Read the full article on Public Books
By Frank Mattheis GovInn Senior Fellow
As the eyes of the British political elite are all on Scotland this week the report of the Social Impact Investment Taskforce, initiated by Mr Cameron last year, became second-tier news at best.
Yet, so-called social investments are the biggest trend among experts and practitioners trying to polish the dented reputation of capitalism. The Taskforce’s chair, venture capitalist Sir Ronald Cohen talks of uncovering the “invisible heart of the market”. The trick is to reconcile greed and ethics by creating more profits for capital being invested to resolve social problems. The Taskforce thus recommends all sorts of regulatory changes to financially reward those doing good for society. But simply, governments need to define the costs of undesired social phenomena. They then can create social impact bonds to offer investors appealing yields if the problem is solved with their money. If the measures of the bonds succeed in a given goal – e.g. preventing ex-convicts from reoffending – the state pays out returns from the spared social spending.
The idea seems brilliant because it is so simple. But there is a fine line between simple and simplistic. The core mechanism of social investment is to transforming reduction in national spending into private revenues.
Consequently, the ‘new paradigm’ presented in the report translates into an entire re-definition of public goods. The most urgent social problems are not identified by the society itself but according to how much of a drain they represent to public budgets. How much attention illiteracy or domestic violence receives would be determined by the yield assessment of investors.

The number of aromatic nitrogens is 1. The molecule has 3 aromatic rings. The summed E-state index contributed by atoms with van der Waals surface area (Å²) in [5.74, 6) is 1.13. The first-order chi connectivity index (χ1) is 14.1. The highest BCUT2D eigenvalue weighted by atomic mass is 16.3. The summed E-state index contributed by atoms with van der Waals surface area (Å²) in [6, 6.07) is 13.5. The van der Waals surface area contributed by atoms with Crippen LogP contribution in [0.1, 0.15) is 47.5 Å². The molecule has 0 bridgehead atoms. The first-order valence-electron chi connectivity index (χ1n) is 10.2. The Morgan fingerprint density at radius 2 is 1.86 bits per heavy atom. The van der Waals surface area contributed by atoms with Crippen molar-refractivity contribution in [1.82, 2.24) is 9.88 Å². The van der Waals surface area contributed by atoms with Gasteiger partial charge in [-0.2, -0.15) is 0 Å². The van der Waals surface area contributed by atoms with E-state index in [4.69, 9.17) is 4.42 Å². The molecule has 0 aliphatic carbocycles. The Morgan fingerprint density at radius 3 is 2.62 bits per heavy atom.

“Framing Environmental Problems: Problem Entrepreneurs and the Issue of Water Pollution from Agriculture in Brittany, 1970–2005” by GovInn researcher Magalie Bourblanc was included in the special selection that the Journal of Environmental Policy & Planning on the occasion of the The 9th International Conference on Interpretive Policy Analysis.
The papers included in the selection are described as “excellent examples of the deployment of interpretive and critical approaches in the field of environmental policy and planning”.
Abstract: The claim that public problems are constructs is now widely recognized as justified and was first established in social problem theory. The high instability of problem definition activities in the case of water pollution coming from agriculture in Brittany demonstrates this particularly well. The objective of this article is to describe ways by which an environmental movement organization (EMO) conceives its activities of public problem construction. Inspired by social movement theory, but aiming at overcoming its weaknesses, the paper seeks to highlight the influence of EMO endogenous meaning production in problem construction processes, a dimension often overlooked even by framing theory. In a bid to support that claim, the paper shows the influence of the affective dimension over the strategic one within the problematization process. Forging a conceptual distinction characterized by a perceived problem and strategic definitions, the paper underlines the fundamental interrelated nature of these two components and consequently emphasizes the reciprocal dependence of the perceived problem over the strategic (either material or cognitive) definitions. Finally, the paper evokes the benefit and impact of this conceptual distinction on the policy-making process. Read the full paper here
American author and de-growth activist Charles Eisenstein visited GovInn in August 2014. Eisenstein is known worldwide for his original writing and his criticism of the monetary system and of the patenting of seeds.
Vandana Shiva addressing the participants of the Governance Innovation Week 2014
A few moments of the Governance Innovation week 2014